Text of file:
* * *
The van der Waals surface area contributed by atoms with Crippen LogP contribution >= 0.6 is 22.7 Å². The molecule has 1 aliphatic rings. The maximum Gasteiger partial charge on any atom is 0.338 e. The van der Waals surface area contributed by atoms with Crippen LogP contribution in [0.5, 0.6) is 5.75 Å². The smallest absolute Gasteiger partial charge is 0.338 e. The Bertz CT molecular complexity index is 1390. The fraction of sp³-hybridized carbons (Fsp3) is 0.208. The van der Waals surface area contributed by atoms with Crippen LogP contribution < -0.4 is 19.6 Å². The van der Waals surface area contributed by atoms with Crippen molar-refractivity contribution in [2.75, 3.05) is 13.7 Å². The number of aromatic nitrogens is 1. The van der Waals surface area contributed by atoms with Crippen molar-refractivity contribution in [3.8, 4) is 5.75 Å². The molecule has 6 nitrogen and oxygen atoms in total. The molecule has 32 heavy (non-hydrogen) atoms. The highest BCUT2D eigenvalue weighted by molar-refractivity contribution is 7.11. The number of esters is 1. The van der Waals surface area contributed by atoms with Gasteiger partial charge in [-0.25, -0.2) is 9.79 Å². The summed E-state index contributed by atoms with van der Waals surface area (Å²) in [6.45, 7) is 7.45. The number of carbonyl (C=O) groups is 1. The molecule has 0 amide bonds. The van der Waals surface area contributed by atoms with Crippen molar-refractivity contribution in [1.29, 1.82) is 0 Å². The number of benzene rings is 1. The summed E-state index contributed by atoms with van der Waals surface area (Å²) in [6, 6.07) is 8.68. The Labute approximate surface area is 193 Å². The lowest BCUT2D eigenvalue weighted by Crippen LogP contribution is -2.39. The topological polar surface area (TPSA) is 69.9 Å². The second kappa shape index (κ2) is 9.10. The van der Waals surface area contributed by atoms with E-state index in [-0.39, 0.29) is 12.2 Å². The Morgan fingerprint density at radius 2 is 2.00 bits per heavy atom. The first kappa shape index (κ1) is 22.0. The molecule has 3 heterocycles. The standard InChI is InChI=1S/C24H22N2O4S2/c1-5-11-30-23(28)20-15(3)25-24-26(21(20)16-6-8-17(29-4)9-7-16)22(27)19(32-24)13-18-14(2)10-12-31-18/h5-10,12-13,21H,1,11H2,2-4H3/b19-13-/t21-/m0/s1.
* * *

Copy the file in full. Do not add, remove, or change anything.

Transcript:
The van der Waals surface area contributed by atoms with Crippen LogP contribution >= 0.6 is 22.7 Å². The molecule has 1 aliphatic rings. The maximum Gasteiger partial charge on any atom is 0.338 e. The van der Waals surface area contributed by atoms with Crippen LogP contribution in [0.5, 0.6) is 5.75 Å². The smallest absolute Gasteiger partial charge is 0.338 e. The Bertz CT molecular complexity index is 1390. The fraction of sp³-hybridized carbons (Fsp3) is 0.208. The van der Waals surface area contributed by atoms with Crippen LogP contribution < -0.4 is 19.6 Å². The van der Waals surface area contributed by atoms with Crippen molar-refractivity contribution in [2.75, 3.05) is 13.7 Å². The number of aromatic nitrogens is 1. The van der Waals surface area contributed by atoms with Crippen molar-refractivity contribution in [3.8, 4) is 5.75 Å². The molecule has 6 nitrogen and oxygen atoms in total. The molecule has 32 heavy (non-hydrogen) atoms. The highest BCUT2D eigenvalue weighted by molar-refractivity contribution is 7.11. The number of esters is 1. The van der Waals surface area contributed by atoms with Gasteiger partial charge in [-0.25, -0.2) is 9.79 Å². The summed E-state index contributed by atoms with van der Waals surface area (Å²) in [6.45, 7) is 7.45. The number of carbonyl (C=O) groups is 1. The molecule has 0 amide bonds. The van der Waals surface area contributed by atoms with Crippen molar-refractivity contribution in [1.29, 1.82) is 0 Å². The number of benzene rings is 1. The summed E-state index contributed by atoms with van der Waals surface area (Å²) in [6, 6.07) is 8.68. The Labute approximate surface area is 193 Å². The lowest BCUT2D eigenvalue weighted by Crippen LogP contribution is -2.39. The topological polar surface area (TPSA) is 69.9 Å². The second kappa shape index (κ2) is 9.10. The van der Waals surface area contributed by atoms with E-state index in [-0.39, 0.29) is 12.2 Å². The Morgan fingerprint density at radius 2 is 2.00 bits per heavy atom. The first kappa shape index (κ1) is 22.0. The molecule has 3 heterocycles. The standard InChI is InChI=1S/C24H22N2O4S2/c1-5-11-30-23(28)20-15(3)25-24-26(21(20)16-6-8-17(29-4)9-7-16)22(27)19(32-24)13-18-14(2)10-12-31-18/h5-10,12-13,21H,1,11H2,2-4H3/b19-13-/t21-/m0/s1.